In the previous segment of this blog post I began providing an attempt at an answer to “What Makes a Baroque Cellist.” I ended with the assertion that what unites many of my favorite early-music practitioners—who in fact often enjoy active careers playing music from all eras, including our own—is a love for language. I promised that this love is what helps define a “baroque” player, at least of the sort that I admire. I’d like to illustrate how this is in the following.
There are volumes upon volumes written by brilliant women and men on the causes for the dawn of late-nineteenth century isms: Expressionism, Cubism, Dadaism, then Neoclassicism, Minimalism, etc. When tonality had outlived its usefulness to some composers, they created new languages. Their favorite performers had the benefit and privilege of having the composer teach them his or her new language. Theorists (oftentimes the composers themselves) could write extensively on the new language in order to try to attune the public’s ear to it. The creation of a new language was occurring quickly and before everyone’s eyes and ears, and by midcentury many spoke the new tongues and few were exempt from having to gain fluency in them.
I recently had the pleasure of coaching several terrific college students on some baroque music. Armed with an already sure technique, they glided through even the most demanding passages. But it wasn’t always right; they found that they were speaking a language with a heavy accent, perhaps with but a remedial understanding of its grammatical structure, and an unfamiliarity with its idioms and nuances. After all, early music, too, is a language, and to these excellent players it was, nonetheless, a foreign language. Of course they had played Bach and Vivaldi before, and their playing was certainly legible, much in the same way that I can read a language written in an alphabet I know. By understanding a few basic rules of pronunciation, I may cause a native speaker to recognize that I am, indeed, reading this language. He or she may even comprehend what I am reading. But I won’t. I will adjust my vocal mechanism to produce a sound as near as possible to what I know the language is supposed to sound like, and my understanding of grammar may even help me inflect my sentences this way or that. But the intentionality made apparent by speaking a language fluently, born of a native knowledge or one learned later on, can only be achieved by immersing oneself in the sounds, sensations—both aural and physical—inflections, idioms, dual-meanings, and if possible, the context, the environment, and the circumstance in which the language is commonly spoken. This not only allows one to express one’s self in a foreign tongue, but also to live the spirit of the language, and therefore the spirit of the people who speak it natively. As Bylsma told me, “I am one Anner when I speak English to you, another Anner when I speak French, and yet another when I speak German” (Bylsma speaks and writes in four, possibly five, languages fluently).
Speaking the language of early music transcends the instruments we use to play it. I absolutely encourage everyone to at least sample a baroque bow and gut strings, but the instrument as identifier of a “baroque” or “modern” player is becoming a relic of an earlier time. The instrument is sort of like your accent; you can speak a foreign language with a hint of your native self, just as you can play in an informed manner on an instrument fitted with steel and plastic. But you must know the language. You have to know about rhythmic hierarchy, poetic scansion, rhetoric, dance structures, ornamental and embellishment possibilities, harmonic rhythm, affect, and many more things that were thought of, discussed, and performed by the best musicians of the seventeenth and eighteenth centuries, and let’s face it, the nineteenth as well. The severing of the linguistic lineage of these musicians occurred much later than most of us realize, likely around the turn of the twentieth century, just when so many of those new languages were first being heard. Forays into understanding the early music language anew were made en masse about fifty or sixty years later, and today it is spoken by musicians wielding instruments with all sorts of setups. They do so not just because they want to, but also because the expectation that they should be able to is more fervent today than ever. Audiences have caught on, and to many, hearing 18th century music played with heavy early-20th century mannerisms will not do.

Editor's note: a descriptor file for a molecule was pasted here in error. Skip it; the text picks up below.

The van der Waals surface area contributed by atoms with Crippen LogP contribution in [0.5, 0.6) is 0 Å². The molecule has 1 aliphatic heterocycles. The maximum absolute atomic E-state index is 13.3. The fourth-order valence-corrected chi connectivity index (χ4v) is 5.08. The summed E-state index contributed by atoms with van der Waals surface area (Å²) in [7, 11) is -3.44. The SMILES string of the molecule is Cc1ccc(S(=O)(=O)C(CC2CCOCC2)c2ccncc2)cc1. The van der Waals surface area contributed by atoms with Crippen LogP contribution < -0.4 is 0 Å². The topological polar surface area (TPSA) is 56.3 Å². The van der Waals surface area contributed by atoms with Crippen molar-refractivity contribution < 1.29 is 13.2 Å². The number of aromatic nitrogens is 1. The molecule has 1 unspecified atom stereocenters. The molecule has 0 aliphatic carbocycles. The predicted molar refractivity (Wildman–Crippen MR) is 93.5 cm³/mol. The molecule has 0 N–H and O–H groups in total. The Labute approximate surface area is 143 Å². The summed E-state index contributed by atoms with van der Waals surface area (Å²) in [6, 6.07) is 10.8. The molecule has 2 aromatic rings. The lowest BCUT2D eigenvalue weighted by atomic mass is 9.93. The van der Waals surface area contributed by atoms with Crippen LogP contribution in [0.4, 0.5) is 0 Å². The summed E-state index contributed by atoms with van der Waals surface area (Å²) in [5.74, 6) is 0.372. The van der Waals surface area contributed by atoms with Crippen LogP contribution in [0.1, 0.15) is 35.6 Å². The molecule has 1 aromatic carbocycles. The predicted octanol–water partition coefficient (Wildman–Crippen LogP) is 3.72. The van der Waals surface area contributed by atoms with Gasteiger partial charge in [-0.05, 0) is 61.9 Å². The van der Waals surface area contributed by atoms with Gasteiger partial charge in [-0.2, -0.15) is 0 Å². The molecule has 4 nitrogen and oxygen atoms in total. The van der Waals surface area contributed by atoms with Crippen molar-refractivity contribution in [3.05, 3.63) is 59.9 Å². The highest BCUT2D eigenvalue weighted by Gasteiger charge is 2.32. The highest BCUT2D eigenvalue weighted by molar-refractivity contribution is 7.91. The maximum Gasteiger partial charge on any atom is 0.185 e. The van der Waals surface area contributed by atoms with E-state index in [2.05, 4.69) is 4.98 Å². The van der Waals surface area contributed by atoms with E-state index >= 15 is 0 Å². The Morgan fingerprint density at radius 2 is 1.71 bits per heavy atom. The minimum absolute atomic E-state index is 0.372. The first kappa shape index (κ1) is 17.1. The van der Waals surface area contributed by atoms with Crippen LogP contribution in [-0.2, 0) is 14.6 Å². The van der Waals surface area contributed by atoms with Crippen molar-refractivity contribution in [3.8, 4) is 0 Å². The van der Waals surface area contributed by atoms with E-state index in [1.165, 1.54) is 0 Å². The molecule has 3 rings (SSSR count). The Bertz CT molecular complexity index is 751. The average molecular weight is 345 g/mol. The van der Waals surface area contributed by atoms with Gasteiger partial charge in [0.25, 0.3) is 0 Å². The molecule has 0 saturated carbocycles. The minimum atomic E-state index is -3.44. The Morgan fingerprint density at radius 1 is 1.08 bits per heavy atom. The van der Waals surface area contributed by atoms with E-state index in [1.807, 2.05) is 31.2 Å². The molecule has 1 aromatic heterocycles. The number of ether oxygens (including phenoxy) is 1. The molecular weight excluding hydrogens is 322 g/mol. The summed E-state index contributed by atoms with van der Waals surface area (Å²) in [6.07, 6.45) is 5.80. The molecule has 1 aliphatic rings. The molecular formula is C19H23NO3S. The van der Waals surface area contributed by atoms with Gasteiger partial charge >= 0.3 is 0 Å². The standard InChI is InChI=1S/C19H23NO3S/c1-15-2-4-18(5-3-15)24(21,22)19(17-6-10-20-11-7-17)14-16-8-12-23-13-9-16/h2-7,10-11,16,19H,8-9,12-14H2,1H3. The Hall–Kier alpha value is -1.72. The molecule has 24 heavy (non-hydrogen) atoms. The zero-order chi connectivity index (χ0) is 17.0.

J.S. Bach composed and compiled a lovely collection of pieces for his eldest son, Wilhelm Friedemann, starting around 1720. He prefaced the work with a table explaining the correct performance of several ornaments. In fact, this was a slightly abridged version of a table published by Jean-Henri d’Anglebert, that Bach had copied ten years earlier. Even a great baroque composer like Bach understood the elements in his art which would be perceived as a foreign language, and sought to teach his son how to speak them. I try to follow Bach’s example, and in so doing I find my best attempt at an answer to “What makes a baroque cellist?” A baroque cellist – not a cellist with a baroque cello – speaks foreign languages, and strives to sense the spirit of those who spoke them natively.
That, dear reader, is the best I can do. I think I will let the seminal question here rest a while. But I think I should address some practical matters that I regularly encounter when playing period cello. Next week, why don’t we reconvene and instead of thinking of “What Makes a Baroque Cellist,” let’s talk about “How to Play a Baroque Cello.”